Habitat to improve for Duwamish River salmon
By Environmental News Network staff
(ENN) -- Migrating chinook salmon will soon enjoy better living conditions along the Duwamish River where it winds its way through south Seattle.
The National Oceanic and Atmospheric Administration will re-create, restore and preserve more than 16 acres of aquatic and nearshore habitat at the former site of Seabord Lumber. NOAA's Damage Assessment and Restoration Program specialists will work with Native American tribes and other natural resource trustees in Washington to complete the job.
The $4.6 million project is the largest restoration action undertaken to date by the Elliot Bay/Duwamish Restoration Program panel.
"This site will provide another natural habitat refuge in the midst of a highly industrialized area to help migrating salmon along the Duwamish River," said Terry Garcia, assistant secretary of Commerce for oceans and atmosphere and deputy NOAA administrator. "This project is in line with NOAA's continuing commitment to restore and improve critical marine habitat and also supports the goals of the International Year of the Ocean."
During the past century, approximately 98 percent of salt marshes and tideflats were filled and converted to industrial land in this portion of the lower Duwamish River.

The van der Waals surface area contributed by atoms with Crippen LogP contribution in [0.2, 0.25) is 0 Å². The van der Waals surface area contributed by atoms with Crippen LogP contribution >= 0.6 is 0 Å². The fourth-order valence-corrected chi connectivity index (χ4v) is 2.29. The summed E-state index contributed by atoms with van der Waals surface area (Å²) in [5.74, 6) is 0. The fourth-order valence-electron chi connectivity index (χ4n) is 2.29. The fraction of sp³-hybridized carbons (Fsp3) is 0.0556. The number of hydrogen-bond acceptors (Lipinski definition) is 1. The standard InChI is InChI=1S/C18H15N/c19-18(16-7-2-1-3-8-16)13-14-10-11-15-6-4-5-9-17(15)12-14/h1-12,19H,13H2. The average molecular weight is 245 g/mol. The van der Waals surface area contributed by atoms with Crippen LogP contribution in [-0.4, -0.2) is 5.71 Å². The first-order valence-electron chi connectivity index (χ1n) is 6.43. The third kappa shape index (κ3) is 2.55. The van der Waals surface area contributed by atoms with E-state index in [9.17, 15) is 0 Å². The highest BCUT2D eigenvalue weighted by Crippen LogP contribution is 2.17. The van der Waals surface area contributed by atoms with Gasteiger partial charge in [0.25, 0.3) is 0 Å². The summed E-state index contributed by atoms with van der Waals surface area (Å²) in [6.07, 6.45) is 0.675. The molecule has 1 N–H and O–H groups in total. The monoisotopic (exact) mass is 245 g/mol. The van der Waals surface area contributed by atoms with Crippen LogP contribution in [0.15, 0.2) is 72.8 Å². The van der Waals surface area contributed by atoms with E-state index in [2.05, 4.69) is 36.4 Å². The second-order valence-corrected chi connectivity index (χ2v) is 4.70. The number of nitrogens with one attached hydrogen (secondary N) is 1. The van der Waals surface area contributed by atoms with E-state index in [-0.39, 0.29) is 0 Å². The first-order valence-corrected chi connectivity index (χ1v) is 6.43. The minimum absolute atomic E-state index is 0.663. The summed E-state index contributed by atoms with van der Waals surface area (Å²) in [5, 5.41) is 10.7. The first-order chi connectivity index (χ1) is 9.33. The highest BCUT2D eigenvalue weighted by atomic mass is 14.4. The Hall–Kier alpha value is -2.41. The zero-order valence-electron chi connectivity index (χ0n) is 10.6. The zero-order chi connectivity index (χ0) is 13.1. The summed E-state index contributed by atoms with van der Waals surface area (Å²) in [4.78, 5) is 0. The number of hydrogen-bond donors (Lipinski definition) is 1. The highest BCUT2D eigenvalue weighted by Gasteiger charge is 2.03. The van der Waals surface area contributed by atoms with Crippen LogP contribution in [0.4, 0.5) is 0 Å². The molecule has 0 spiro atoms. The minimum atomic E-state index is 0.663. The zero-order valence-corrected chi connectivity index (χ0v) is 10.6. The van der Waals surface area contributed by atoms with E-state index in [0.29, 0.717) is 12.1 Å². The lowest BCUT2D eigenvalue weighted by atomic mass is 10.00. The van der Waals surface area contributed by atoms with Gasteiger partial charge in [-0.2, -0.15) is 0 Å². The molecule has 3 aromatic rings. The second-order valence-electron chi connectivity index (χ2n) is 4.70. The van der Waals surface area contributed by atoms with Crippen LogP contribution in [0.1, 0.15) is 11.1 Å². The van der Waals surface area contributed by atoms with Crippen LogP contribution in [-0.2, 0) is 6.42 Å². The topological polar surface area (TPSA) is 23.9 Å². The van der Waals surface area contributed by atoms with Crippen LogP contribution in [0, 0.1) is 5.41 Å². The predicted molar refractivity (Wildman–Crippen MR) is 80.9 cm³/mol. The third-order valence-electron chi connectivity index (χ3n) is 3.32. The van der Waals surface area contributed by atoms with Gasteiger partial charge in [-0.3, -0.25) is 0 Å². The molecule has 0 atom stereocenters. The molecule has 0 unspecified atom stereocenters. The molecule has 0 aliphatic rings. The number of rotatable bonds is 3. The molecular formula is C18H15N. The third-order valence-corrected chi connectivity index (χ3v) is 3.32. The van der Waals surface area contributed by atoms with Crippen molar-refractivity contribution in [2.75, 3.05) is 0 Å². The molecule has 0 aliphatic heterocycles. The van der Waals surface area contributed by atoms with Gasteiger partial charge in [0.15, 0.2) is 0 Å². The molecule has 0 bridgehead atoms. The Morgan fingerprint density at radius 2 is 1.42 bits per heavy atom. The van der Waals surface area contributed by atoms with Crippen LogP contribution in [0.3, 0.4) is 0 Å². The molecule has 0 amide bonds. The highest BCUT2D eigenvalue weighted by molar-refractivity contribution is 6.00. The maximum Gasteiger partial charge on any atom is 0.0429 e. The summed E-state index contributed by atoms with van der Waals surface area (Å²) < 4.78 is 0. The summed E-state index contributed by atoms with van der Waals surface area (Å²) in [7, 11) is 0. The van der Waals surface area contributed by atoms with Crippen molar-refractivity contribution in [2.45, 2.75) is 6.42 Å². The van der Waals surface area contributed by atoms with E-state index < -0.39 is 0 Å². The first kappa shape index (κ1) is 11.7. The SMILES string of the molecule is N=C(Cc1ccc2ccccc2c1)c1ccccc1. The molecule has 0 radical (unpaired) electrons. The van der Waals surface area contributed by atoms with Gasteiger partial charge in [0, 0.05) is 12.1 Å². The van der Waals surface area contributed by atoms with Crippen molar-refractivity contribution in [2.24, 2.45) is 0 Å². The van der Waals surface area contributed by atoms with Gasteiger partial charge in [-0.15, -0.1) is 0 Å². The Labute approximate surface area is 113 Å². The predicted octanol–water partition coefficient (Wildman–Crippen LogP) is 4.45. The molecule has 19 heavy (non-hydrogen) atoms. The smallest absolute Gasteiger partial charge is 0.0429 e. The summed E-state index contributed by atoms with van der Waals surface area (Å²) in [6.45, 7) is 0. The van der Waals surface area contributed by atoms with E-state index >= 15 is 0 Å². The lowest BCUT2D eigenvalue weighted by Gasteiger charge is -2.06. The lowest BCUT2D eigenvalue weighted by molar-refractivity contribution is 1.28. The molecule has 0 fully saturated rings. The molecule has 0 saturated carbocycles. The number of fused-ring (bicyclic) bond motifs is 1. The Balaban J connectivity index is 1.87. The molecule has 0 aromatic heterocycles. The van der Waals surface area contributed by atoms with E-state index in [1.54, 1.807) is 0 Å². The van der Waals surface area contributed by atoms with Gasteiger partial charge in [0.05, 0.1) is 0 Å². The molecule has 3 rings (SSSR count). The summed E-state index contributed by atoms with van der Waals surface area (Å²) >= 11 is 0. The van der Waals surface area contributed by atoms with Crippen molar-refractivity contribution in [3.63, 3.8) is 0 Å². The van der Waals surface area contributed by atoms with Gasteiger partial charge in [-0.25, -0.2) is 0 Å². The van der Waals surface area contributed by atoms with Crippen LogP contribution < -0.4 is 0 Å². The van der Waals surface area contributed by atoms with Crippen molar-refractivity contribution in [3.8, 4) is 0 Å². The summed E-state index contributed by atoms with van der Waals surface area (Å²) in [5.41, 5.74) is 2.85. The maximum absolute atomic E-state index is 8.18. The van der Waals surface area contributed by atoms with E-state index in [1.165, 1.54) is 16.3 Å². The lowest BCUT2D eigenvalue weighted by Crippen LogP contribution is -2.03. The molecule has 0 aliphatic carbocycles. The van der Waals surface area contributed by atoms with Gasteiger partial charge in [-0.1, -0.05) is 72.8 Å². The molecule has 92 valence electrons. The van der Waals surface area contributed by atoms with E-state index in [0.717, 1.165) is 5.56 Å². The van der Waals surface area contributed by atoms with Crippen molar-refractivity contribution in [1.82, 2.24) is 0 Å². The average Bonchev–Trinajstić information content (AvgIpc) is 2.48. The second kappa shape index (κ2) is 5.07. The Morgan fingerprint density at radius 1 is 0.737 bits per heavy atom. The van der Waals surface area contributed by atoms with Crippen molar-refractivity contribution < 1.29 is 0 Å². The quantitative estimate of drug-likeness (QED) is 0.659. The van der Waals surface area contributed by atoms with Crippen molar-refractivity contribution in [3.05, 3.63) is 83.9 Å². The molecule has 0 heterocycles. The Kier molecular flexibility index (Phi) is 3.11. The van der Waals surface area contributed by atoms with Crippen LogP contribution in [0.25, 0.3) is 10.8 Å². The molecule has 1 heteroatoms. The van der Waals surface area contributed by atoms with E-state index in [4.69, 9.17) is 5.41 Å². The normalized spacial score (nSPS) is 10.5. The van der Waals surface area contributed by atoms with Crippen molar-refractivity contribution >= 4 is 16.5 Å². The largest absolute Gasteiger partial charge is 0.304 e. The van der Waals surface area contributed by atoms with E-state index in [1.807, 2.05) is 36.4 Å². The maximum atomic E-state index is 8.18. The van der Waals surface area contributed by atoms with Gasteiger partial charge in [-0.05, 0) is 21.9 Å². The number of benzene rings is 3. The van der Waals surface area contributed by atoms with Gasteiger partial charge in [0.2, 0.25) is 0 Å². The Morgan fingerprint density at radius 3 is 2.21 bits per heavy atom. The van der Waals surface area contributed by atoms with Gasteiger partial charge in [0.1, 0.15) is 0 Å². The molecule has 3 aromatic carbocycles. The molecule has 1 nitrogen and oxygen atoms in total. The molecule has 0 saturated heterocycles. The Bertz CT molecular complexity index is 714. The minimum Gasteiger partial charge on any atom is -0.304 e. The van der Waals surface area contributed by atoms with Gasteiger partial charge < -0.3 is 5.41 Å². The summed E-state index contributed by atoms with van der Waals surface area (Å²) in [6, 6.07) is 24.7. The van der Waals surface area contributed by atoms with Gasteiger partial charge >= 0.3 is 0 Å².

"We strongly support this project as a major step forward in NOAA's efforts to restore salmon populations in the Duwamish watershed," said Will Stelle, Northwest regional administrator for the National Marine Fisheries Service. "Loss of habitat is a major cause of depleted salmon runs in the Pacific Northwest."
The Seaboard Lumber restoration site is the third of nine projects to move forward under the 1991 Elliot Bay/Duwamish Restoration Program as part of a Natural Resources Damage Assessment settlement with the City of Seattle and King County Department of Natural Resources. The EB/DRP is administered by NOAA, the City of Seattle, the King County Department of Natural Resources, the Suquamish Tribe, the Muckleshoot Tribe, the US Fish and Wildlife Service, and the Washington Department of Ecology.
The plans call for removing existing concrete foundations, pavement, railroad spurs and dock; grading the land to appropriate elevations; installing plants to establish a tidal marsh; adding a small parking lot; crushed rock pathways and an informational kiosk to educate the public about the importance of the fish and wildlife habitat area.
The restoration and revegetation work will restore estuarine wetlands that once existed as industrial land along the lower Duwamish River, and will also create intertidal habitat, which should be beneficial to juvenile out-migrating Chinook salmon.
This project will provide a desperately-needed soft bottom, off-channel, intertidal environment, which is necessary to juveniles for feeding, acclimating to salt water and finding protection from predation, according to NOAA.
Linda Hammons, project coordinator for the city of Seattle, emphasized the significance of the project location, pointing out that it is just north of Kellogg Island, a substantial remnant of the once extensive wetlands that characterized the mouth of the Duwamish River and also adjacent to Terminal 107.
The Port of Seattle, which owns both Kellogg Island and Terminal 107, has set aside and undertaken habitat restoration activities on both sites to benefit fish and wildlife.
This project and other activities designed to enhance habitat along the urban waterways have been well supported by local citizens.
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